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The Daily Wildcat

The Daily Wildcat


    The world of writing according to Frederic Tuten

    It’s been said of writer Frederic Tuten that he’s more European in his sensibilities than American.

    Though he grew up in the Bronx, Tuten has found himself at various points in life on the European continent while developing an avant-garde literary style that is just now getting a resurgence in popularity.

    Aurelie Sheehan, director of the creative writing program and associate professor of fiction, was a former student of Tuten.

    It was his passion as a craftsman deeply committed to his work that inspired Sheehan greatly while in her college career at City College in New York.

    Now, with Tuten’s works getting more notice, Sheehan has invited him for a speaking engagement tonight for the Prose Series sponsored by the College of Humanities and the department of English. At 8 p.m. Tuten will speak about his work and life in the Modern Languages Auditorium. Here’s a taste of what this teacher has to say.

    Wildcat (W): Have you always had writing in mind as a career?
    Tuten (T): I never thought of writing as a career, in the sense that one thinks of being an engineer or a doctor, say. I thought and think of writing as an art, for which there is little surety of financial compensation or of any rewards other than the joy of the work and the challenge to perfect one’s craft and one’s vision of beauty.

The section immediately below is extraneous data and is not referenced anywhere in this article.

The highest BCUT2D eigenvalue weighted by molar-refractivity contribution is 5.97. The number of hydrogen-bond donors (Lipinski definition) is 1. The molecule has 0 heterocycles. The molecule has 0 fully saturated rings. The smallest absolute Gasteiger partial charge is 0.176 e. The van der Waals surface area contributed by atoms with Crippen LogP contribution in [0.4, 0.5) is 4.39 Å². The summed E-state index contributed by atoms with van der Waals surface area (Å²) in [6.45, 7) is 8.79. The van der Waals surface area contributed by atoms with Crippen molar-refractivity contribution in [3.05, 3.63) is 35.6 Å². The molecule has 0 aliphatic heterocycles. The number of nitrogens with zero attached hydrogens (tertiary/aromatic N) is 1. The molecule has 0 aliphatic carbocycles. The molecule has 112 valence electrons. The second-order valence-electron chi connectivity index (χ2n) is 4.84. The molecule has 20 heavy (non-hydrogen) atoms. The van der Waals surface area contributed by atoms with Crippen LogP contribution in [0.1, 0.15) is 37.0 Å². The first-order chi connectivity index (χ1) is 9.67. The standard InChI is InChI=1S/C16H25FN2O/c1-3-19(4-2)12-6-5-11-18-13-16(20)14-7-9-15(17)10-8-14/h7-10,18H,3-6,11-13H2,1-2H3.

W: What is the most difficult thing/aspect of writing for you?
    T: Getting to my desk. Staying at my desk. Remembering why I’m there.

    W: Someone once told me that as a writer you need two jobs because devoting yourself to writing might just drive you crazy. Do you agree with this?
    T: I never heard that. I mean I never heard of anyone willingly wanting to have a job other than that of writing, unless it was teaching a class you love once in a while or running an insurance company. All the time left over from writing should be spent living, in the manner you consider living, even if that means just reading all day or playing chess or trying to fall in love.

    W: You teach writing at the City College in New York. What advice would you give to aspiring writers here at the UA?
    T: My advice: Read all the time and copy out by hand sentences you admire or passages that haunt you. Do that every day until you have used up all the sentences and passages you love and then start writing sentences of your own that you love.

    W: Your former student, Aurelie Sheehan, remembers from her classes with you that you would always say that as a writer, you have to be above the marketplace and concerns of that nature. What exactly do you mean by that?
    T: You are never more free than when you are young and there is no one looking over your shoulder; no editor, no publisher, no one. That freedom is the medium through which you earn your own voice, your own being as a writer, one like no other writer, unless your idea is to be like every other writer, in which case I would you suggest you get an MBA and learn how to make money. To write to please an idea of a marketplace is to die on the vine. You will never know the marketplace because it changes with the tides of fashion. But a writer or an artist with integrity creates the fashion, however limited in range that may be, and does not dog it in reckless hopes of being current.

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